On June 1, 1880, at Collier's Station in Brooke County, Paddy Ryan defeated Joe Goss to win the heavyweight bare-knuckle championship of the United States.
On June 2, 1951, Sergeant Cornelius H. Charlton, a native of East Gulf in Raleigh County, was mortally wounded in Korea. He was posthumously awarded the Congressional Medal of Honor.
The first land battle of the Civil War was fought at Philippi on June 3, 1861.
On June 4, 1750, Thomas Lord Fairfax conveyed 400 acres on Lost River in present-day Capon District, Hardy County, to William Warden, on which he later erected Fort Warden.
On June 5, 1915, the Old Mill at Rock Springs Park in Chester burned, killing four young people.
On June 6, 1944, Allied forces, including a substantial number of West Virginians, launched the Normandy invasion.
Elizabeth Kee, the first woman to be elected to the United States Congress from West Virginia, was born on June 7, 1895.
On June 8, 1924, former United States congressman Samuel B. Avis and R. G. Altizer were killed by lightning at the Edgewood County Club in Charleston.
On June 8, 1909, Judge Samuel Burdett of the Kanawha County Circuit Court ruled that the two-cent per mile maximum railroad passenger fare, mandated by legislation passed in 1907, could not be enforced against the Coal and Coke Railway Company.
On June 9, 1925, a group of women picketed the Owings mine of Consolidation Coal Company after the company and miners reached an agreement independent of the UMWA.
On June 10, 1983, Don Cohen, founder of the National Track and Field Hall of Fame, held a press conference in Charleston at which he criticized Governor Jay Rockefeller and the Charleston Gazette for their failure to support the construction of the Hall in West Virginia.
On June 10, 1924, Lewis Collins, a prominent businessman in Litwar, McDowell County, was murdered.
On June 11, 1873, a Wetzel County lynch mob shot and killed John Jennings, suspected leader of a gang of criminals, at his home at New Martinsville.
Renowned African American scholar Henry Louis Gates Jr. graduated as valedictorian of his Piedmont High School class on June 12, 1968.
On June 13, 1861, at the first session of the Second Wheeling Convention, John Carlile presented "A Declaration of the People of Virginia," a document that called for the reorganization of the government of Virginia on the grounds that due to Virginia's decision to secede from the United States, all state government offices had been vacated.
On June 14, 1902, the West Virginia Osteopathic Society was formed in Parkersburg.
Noted civil rights activist, political leader and attorney Thomas G. Nutter was born on June 15, 1876.
More than two thousand people, including George Romney and actor Jimmy Stewart, attended a "Salute to Gov. Moore Dinner" at the Charleston Civic Center on June 16, 1971.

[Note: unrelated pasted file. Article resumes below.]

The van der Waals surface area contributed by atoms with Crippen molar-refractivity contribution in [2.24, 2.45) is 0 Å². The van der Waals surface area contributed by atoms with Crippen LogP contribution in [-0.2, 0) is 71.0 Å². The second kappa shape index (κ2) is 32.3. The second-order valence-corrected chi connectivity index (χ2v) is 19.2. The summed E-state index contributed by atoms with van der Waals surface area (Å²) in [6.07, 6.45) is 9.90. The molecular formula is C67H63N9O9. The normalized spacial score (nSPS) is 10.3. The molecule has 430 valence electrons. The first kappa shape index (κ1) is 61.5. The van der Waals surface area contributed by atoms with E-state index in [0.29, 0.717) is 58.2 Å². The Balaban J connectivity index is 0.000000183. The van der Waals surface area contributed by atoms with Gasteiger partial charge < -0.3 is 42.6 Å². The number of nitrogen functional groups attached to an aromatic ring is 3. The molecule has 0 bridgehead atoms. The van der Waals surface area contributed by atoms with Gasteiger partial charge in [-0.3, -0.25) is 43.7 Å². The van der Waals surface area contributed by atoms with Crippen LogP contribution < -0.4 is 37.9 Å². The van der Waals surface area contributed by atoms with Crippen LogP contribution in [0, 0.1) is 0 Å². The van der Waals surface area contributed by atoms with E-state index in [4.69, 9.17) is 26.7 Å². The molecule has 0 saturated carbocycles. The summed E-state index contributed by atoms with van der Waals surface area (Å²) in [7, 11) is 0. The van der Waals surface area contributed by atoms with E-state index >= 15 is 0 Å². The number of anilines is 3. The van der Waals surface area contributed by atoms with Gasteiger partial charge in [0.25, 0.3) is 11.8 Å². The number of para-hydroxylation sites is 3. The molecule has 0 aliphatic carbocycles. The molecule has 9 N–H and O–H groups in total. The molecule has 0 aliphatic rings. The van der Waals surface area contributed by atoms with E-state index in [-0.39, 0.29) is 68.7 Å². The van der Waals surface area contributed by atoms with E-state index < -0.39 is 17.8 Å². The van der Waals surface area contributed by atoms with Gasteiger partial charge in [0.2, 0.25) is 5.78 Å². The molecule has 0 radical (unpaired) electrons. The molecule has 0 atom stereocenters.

Thomas Maley Harris, a physician and military leader, was born in present-day Ritchie County on June 17, 1813.
On June 18, 1950, the 42nd annual Governors Conference began at The Greenbrier in White Sulphur Springs.
Rush Dew Holt, who served as United States senator from West Virginia from 1935 to 1941, was born in Weston on June 19, 1905.
On June 19, 1984, Governor Jay Rockefeller broke ground for the Blennerhassett Mansion Reconstruction project.
West Virginia became the 35th state in the Union on June 20, 1863.
On June 21, 1781, the Virginia General Assembly passed a joint resolution offering pardons to individuals who had participated in Claypool's Rebellion.
On June 22, 1984, the Sixth Annual Conference on Women Miners began its 3-day meeting in Charleston.
J. P. Thatcher, Town Sergeant of Moundsville and noted local minister, was murdered while attempting to make an arrest.
On June 23, 1944, a powerful tornado struck north central West Virginia, killing more than one hundred people.
On June 24, 1934, Granville Davisson Hall, former editor of the Wheeling Intelligencer and West Virginia's second secretary of state, died in Glencoe, Illinois.
On June 24 and June 25, 1950, flash flooding in a 6-county area of central West Virginia killed almost 3 dozen people.
On June 26, 1909, a riot erupted in Grafton in which several traveling horsemen, mistaken for B&O Railroad employees working during a strike of machinists against the company, were attacked.
Henry Jefferson Samuels, who served as the first adjutant general for the Reorganized Government of Virginia during the Civil War, died in Barboursville on June 27, 1898.
Dr. Harriet B. Jones, women's rights and political leader, and the first woman licensed physician in West Virginia, died on June 28, 1943.
A prize fight held at Fries Park, Parkersburg, on June 29, 1899, between Kid Wanko of Parkersburg and Felix Carr of St. Albans led to Carr's death.
On June 30, 1854, the Committee on Military Affairs of the United States House of Representatives reported a bill to compensate the heirs of the late James Greer of Harpers Ferry for his invention in the 1790s of a labor-saving nut-boring bit, which subsequently was used at the armories at Springfield and Harpers Ferry.
On This Day in West Virginia History